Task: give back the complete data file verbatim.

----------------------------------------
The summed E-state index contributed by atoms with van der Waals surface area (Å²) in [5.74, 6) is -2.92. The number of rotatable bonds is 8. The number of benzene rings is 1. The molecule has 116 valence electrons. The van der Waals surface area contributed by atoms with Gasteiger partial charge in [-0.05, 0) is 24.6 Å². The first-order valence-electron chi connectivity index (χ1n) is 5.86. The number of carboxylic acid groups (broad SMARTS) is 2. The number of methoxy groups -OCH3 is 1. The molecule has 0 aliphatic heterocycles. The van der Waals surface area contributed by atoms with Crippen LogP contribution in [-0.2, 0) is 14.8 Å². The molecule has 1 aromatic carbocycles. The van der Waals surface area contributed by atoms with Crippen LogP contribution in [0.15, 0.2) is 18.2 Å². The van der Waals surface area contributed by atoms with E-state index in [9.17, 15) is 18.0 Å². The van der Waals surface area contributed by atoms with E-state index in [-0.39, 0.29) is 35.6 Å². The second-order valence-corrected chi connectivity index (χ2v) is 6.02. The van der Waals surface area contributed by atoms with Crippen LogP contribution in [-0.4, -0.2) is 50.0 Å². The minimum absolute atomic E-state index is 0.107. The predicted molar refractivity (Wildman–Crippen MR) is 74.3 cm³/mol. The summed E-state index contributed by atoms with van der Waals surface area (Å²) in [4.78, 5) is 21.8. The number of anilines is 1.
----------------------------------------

The summed E-state index contributed by atoms with van der Waals surface area (Å²) in [5.74, 6) is -2.92. The number of rotatable bonds is 8. The number of benzene rings is 1. The molecule has 116 valence electrons. The van der Waals surface area contributed by atoms with Gasteiger partial charge in [-0.05, 0) is 24.6 Å². The first-order valence-electron chi connectivity index (χ1n) is 5.86. The number of carboxylic acid groups (broad SMARTS) is 2. The number of methoxy groups -OCH3 is 1. The molecule has 0 aliphatic heterocycles. The van der Waals surface area contributed by atoms with Crippen LogP contribution in [-0.2, 0) is 14.8 Å². The molecule has 1 aromatic carbocycles. The van der Waals surface area contributed by atoms with Crippen LogP contribution in [0.15, 0.2) is 18.2 Å². The van der Waals surface area contributed by atoms with E-state index in [9.17, 15) is 18.0 Å². The van der Waals surface area contributed by atoms with E-state index in [-0.39, 0.29) is 35.6 Å². The second-order valence-corrected chi connectivity index (χ2v) is 6.02. The van der Waals surface area contributed by atoms with Crippen LogP contribution in [-0.4, -0.2) is 50.0 Å². The minimum absolute atomic E-state index is 0.107. The predicted molar refractivity (Wildman–Crippen MR) is 74.3 cm³/mol. The summed E-state index contributed by atoms with van der Waals surface area (Å²) in [4.78, 5) is 21.8. The number of anilines is 1.